New Delhi : In a significant ruling, the Supreme Court on Tuesday held that there cannot be a compromise between victims and accused in rape cases and the culprits’ act could not be condoned even if the victims forgave them.

An apex court bench of Chief Justice P Sathasivam, Justice Ranjana Prakash Desai and Justice Ranjan Gogoi ruled that such compromises, if entered into, are per se illegal and the provision for lesser punishment for heinous offences in exceptional cases cannot be treated in a casual or a cavalier manner by the trial court.

The apex court expressed grave concern that in recent times, despite a spurt in rape cases, there has been an increasing tendency amongst trial courts to permit compromises of such offences on the ground that a settlement has been entered into between the rapist and the victim.

The court described such an approach by the some trial and high courts as ‘insensitive’ holding that the punishment should always be proportionate and commensurate to the gravity of the offence.

Chief Justice Sathasivam, who authored the judgment, said, “Religion, race, caste, economic or social status of the accused or victim or the long pendency of the criminal trial or offer of the rapist to marry the victim or the victim is married and settled in life cannot be construed as special factors for reducing the sentence prescribed by the statute.”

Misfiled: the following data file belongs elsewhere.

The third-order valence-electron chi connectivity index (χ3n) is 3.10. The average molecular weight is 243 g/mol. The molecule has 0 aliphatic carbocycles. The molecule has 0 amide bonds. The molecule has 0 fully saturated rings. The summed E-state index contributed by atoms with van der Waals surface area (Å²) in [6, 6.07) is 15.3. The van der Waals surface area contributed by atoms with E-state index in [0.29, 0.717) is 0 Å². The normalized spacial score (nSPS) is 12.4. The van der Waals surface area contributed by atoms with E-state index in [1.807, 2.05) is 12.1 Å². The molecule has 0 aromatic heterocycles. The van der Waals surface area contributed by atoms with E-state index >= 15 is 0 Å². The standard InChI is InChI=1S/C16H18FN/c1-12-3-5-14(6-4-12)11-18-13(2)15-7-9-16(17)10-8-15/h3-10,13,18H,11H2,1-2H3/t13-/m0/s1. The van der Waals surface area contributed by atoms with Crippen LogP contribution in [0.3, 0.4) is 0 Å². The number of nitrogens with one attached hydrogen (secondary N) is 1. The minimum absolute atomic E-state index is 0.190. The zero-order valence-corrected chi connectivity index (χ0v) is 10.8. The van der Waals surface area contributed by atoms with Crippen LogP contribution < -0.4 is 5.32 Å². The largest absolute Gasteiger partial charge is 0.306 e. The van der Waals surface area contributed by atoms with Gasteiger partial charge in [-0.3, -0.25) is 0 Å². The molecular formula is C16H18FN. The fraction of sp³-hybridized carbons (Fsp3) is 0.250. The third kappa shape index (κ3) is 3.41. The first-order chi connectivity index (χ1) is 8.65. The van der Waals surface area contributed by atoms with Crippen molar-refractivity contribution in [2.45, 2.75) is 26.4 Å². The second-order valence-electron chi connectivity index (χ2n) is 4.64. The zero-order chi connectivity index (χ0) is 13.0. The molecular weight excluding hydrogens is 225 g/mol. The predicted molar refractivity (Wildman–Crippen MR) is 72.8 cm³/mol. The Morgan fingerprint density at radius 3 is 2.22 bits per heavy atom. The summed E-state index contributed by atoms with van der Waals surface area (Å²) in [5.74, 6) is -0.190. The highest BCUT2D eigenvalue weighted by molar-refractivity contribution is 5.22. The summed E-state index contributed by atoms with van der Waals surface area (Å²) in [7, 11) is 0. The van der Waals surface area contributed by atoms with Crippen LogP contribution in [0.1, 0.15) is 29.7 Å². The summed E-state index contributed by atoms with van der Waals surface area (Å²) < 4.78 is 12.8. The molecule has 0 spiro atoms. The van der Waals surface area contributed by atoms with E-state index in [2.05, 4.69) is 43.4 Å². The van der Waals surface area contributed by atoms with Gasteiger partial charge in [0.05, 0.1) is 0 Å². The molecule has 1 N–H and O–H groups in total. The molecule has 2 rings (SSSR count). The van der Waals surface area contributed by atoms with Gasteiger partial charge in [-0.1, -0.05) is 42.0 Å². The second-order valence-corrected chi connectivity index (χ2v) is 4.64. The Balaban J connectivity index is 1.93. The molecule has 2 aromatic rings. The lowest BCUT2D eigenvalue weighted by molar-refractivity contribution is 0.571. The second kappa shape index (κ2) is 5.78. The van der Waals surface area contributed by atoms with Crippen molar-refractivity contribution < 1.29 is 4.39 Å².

“This is yet another opportunity to inform the subordinate courts and the high courts that despite stringent provisions for rape under Section 376 IPC, many courts in the past have taken a softer view while awarding sentence for such a heinous crime”, the court said.

The judges said the apex court in the past had noted that “few subordinate and high courts have reduced the sentence of the accused to the period already undergone to suffice as the punishment, by taking aid of the proviso to Section 376(2) IPC”.

The court described this trend insensitive and said, “The above trend exhibits stark insensitivity to the need for proportionate punishments to be imposed in such cases.”

“The power under the proviso should not be used indiscriminately in a routine, casual and cavalier manner for the reason that an exception clause requires strict interpretation,” the judgment said.

The court said that “a compromise entered into between the parties cannot be construed as a leading factor based on which lesser punishment can be awarded. Rape is a non-compoundable offence and it is an offence against the society and is not a matter to be left for the parties to compromise and settle”.

Since the court cannot always be assured that the consent given by the victim in compromising the case was genuine, the court said, “There is every chance that she might have been pressured by the convicts or the trauma undergone by her all the years might have compelled her to opt for a compromise.”

“In fact, accepting this proposition will put an additional burden on the victim,” the court said, saying as a consequence the accused “may use all his influence to put pressure on her for a compromise”.

“So, in the interest of justice and to avoid unnecessary pressure/harassment to the victim, it would not be safe in considering the compromise arrived at between the parties in rape cases to be a ground for the court to exercise the discretionary power under the proviso of Section 376(2) of IPC,” the judgment said.

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